Atg5- and Atg7-dependent autophagy in dopaminergic neurons regulates cellular and behavioral responses to morphine.

PMID 28722508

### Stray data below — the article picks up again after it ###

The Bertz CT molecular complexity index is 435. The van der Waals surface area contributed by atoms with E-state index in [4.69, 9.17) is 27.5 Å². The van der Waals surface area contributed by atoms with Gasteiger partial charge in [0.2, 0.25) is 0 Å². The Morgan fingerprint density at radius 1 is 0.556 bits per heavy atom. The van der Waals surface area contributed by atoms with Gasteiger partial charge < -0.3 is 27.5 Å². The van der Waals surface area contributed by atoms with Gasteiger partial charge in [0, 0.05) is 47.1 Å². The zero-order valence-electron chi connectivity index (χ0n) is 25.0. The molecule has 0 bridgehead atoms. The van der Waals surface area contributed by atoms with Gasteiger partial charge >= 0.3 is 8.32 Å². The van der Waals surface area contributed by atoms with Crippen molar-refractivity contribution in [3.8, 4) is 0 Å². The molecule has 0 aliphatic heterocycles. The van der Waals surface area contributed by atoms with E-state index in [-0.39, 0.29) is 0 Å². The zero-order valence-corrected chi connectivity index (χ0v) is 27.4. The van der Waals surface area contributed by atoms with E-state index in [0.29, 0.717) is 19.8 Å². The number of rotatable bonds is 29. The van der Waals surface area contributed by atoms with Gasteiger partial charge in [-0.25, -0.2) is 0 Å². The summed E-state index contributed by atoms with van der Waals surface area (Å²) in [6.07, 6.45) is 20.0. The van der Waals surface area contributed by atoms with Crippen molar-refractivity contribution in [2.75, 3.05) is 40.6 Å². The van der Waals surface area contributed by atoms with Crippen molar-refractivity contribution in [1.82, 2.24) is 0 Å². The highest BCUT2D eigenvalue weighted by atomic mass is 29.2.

The molecular basis of chronic morphine exposure remains unknown. In this study, we hypothesized that macroautophagy/autophagy of dopaminergic neurons would mediate the alterations of neuronal dendritic morphology and behavioral responses induced by morphine. Chronic morphine exposure caused Atg5 (autophagy-related 5)- and Atg7 (autophagy-related 7)-dependent and dopaminergic neuron-specific autophagy resulting in decreased neuron dendritic spines and the onset of addictive behaviors. In cultured primary midbrain neurons, morphine treatment significantly reduced total dendritic length and complexity, and this effect could be reversed by knockdown of Atg5 or Atg7. Mice deficient for Atg5 or Atg7 specifically in the dopaminergic neurons were less sensitive to developing a morphine reward response, behavioral sensitization, analgesic tolerance and physical dependence compared to wild-type mice. Taken together, our findings suggested that the Atg5- and Atg7-dependent autophagy of dopaminergic neurons contributed to cellular and behavioral responses to morphine and may have implications for the future treatment of drug addiction.